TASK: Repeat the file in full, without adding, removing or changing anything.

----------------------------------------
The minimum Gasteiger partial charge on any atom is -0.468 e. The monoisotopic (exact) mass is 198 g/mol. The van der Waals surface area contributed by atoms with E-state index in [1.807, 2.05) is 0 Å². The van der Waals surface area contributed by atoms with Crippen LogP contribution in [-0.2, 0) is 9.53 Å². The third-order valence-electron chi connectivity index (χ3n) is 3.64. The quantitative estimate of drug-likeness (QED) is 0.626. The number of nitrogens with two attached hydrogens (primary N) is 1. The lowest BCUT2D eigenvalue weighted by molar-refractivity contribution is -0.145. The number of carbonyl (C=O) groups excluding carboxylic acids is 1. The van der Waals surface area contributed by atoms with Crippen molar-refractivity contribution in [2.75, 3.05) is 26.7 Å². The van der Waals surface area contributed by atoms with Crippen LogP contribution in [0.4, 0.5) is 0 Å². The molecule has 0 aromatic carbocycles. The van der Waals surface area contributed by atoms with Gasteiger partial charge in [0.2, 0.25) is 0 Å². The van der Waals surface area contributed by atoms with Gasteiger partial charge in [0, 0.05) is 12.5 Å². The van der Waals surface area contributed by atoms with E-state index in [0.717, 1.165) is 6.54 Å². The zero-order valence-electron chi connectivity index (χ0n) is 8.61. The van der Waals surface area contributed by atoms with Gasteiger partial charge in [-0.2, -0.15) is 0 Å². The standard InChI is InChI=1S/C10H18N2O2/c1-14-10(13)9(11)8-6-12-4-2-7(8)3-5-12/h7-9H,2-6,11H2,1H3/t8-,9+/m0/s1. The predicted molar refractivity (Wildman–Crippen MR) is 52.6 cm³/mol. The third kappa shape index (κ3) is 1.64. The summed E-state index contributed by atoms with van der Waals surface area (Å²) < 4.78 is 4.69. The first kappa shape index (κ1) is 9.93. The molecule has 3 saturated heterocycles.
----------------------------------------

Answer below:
The minimum Gasteiger partial charge on any atom is -0.468 e. The monoisotopic (exact) mass is 198 g/mol. The van der Waals surface area contributed by atoms with E-state index in [1.807, 2.05) is 0 Å². The van der Waals surface area contributed by atoms with Crippen LogP contribution in [-0.2, 0) is 9.53 Å². The third-order valence-electron chi connectivity index (χ3n) is 3.64. The quantitative estimate of drug-likeness (QED) is 0.626. The number of nitrogens with two attached hydrogens (primary N) is 1. The lowest BCUT2D eigenvalue weighted by molar-refractivity contribution is -0.145. The number of carbonyl (C=O) groups excluding carboxylic acids is 1. The van der Waals surface area contributed by atoms with Crippen molar-refractivity contribution in [2.75, 3.05) is 26.7 Å². The van der Waals surface area contributed by atoms with Crippen LogP contribution in [0.4, 0.5) is 0 Å². The molecule has 0 aromatic carbocycles. The van der Waals surface area contributed by atoms with Gasteiger partial charge in [0.2, 0.25) is 0 Å². The van der Waals surface area contributed by atoms with Gasteiger partial charge in [0, 0.05) is 12.5 Å². The van der Waals surface area contributed by atoms with E-state index in [0.717, 1.165) is 6.54 Å². The zero-order valence-electron chi connectivity index (χ0n) is 8.61. The van der Waals surface area contributed by atoms with Gasteiger partial charge in [-0.2, -0.15) is 0 Å². The standard InChI is InChI=1S/C10H18N2O2/c1-14-10(13)9(11)8-6-12-4-2-7(8)3-5-12/h7-9H,2-6,11H2,1H3/t8-,9+/m0/s1. The predicted molar refractivity (Wildman–Crippen MR) is 52.6 cm³/mol. The third kappa shape index (κ3) is 1.64. The summed E-state index contributed by atoms with van der Waals surface area (Å²) < 4.78 is 4.69. The first kappa shape index (κ1) is 9.93. The molecule has 3 saturated heterocycles.